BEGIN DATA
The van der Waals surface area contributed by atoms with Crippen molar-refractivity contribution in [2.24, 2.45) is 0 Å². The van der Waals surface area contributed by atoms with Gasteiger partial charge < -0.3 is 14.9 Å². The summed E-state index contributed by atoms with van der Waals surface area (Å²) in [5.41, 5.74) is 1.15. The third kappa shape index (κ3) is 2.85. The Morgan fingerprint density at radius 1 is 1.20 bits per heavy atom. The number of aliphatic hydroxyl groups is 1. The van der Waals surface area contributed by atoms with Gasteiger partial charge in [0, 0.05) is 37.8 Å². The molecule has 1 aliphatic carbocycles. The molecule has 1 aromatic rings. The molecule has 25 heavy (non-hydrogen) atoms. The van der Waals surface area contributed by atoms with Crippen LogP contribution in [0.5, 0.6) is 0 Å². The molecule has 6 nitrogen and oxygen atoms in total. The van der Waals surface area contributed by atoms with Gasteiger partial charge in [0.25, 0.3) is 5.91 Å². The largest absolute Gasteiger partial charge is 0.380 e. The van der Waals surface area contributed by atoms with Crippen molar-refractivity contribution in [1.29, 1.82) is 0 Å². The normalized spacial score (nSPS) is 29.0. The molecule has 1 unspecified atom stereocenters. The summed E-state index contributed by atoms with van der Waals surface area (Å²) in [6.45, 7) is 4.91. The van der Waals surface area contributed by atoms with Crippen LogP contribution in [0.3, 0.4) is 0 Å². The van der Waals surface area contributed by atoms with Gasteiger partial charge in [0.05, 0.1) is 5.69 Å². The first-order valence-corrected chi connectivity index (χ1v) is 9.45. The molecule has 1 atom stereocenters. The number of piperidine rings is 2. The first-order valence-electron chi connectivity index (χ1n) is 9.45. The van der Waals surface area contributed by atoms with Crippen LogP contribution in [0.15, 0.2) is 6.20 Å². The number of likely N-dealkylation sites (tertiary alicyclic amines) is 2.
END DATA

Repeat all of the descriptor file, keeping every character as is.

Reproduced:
The van der Waals surface area contributed by atoms with Crippen molar-refractivity contribution in [2.24, 2.45) is 0 Å². The van der Waals surface area contributed by atoms with Gasteiger partial charge < -0.3 is 14.9 Å². The summed E-state index contributed by atoms with van der Waals surface area (Å²) in [5.41, 5.74) is 1.15. The third kappa shape index (κ3) is 2.85. The Morgan fingerprint density at radius 1 is 1.20 bits per heavy atom. The number of aliphatic hydroxyl groups is 1. The van der Waals surface area contributed by atoms with Gasteiger partial charge in [0, 0.05) is 37.8 Å². The molecule has 1 aliphatic carbocycles. The molecule has 1 aromatic rings. The molecule has 25 heavy (non-hydrogen) atoms. The van der Waals surface area contributed by atoms with Crippen LogP contribution in [0.5, 0.6) is 0 Å². The molecule has 6 nitrogen and oxygen atoms in total. The van der Waals surface area contributed by atoms with Gasteiger partial charge in [0.25, 0.3) is 5.91 Å². The largest absolute Gasteiger partial charge is 0.380 e. The van der Waals surface area contributed by atoms with Crippen molar-refractivity contribution in [1.29, 1.82) is 0 Å². The normalized spacial score (nSPS) is 29.0. The molecule has 1 unspecified atom stereocenters. The summed E-state index contributed by atoms with van der Waals surface area (Å²) in [6.45, 7) is 4.91. The van der Waals surface area contributed by atoms with Crippen LogP contribution in [0.3, 0.4) is 0 Å². The van der Waals surface area contributed by atoms with Gasteiger partial charge in [0.05, 0.1) is 5.69 Å². The first-order valence-corrected chi connectivity index (χ1v) is 9.45. The molecule has 1 atom stereocenters. The number of piperidine rings is 2. The first-order valence-electron chi connectivity index (χ1n) is 9.45. The van der Waals surface area contributed by atoms with Crippen LogP contribution in [0.15, 0.2) is 6.20 Å². The number of likely N-dealkylation sites (tertiary alicyclic amines) is 2.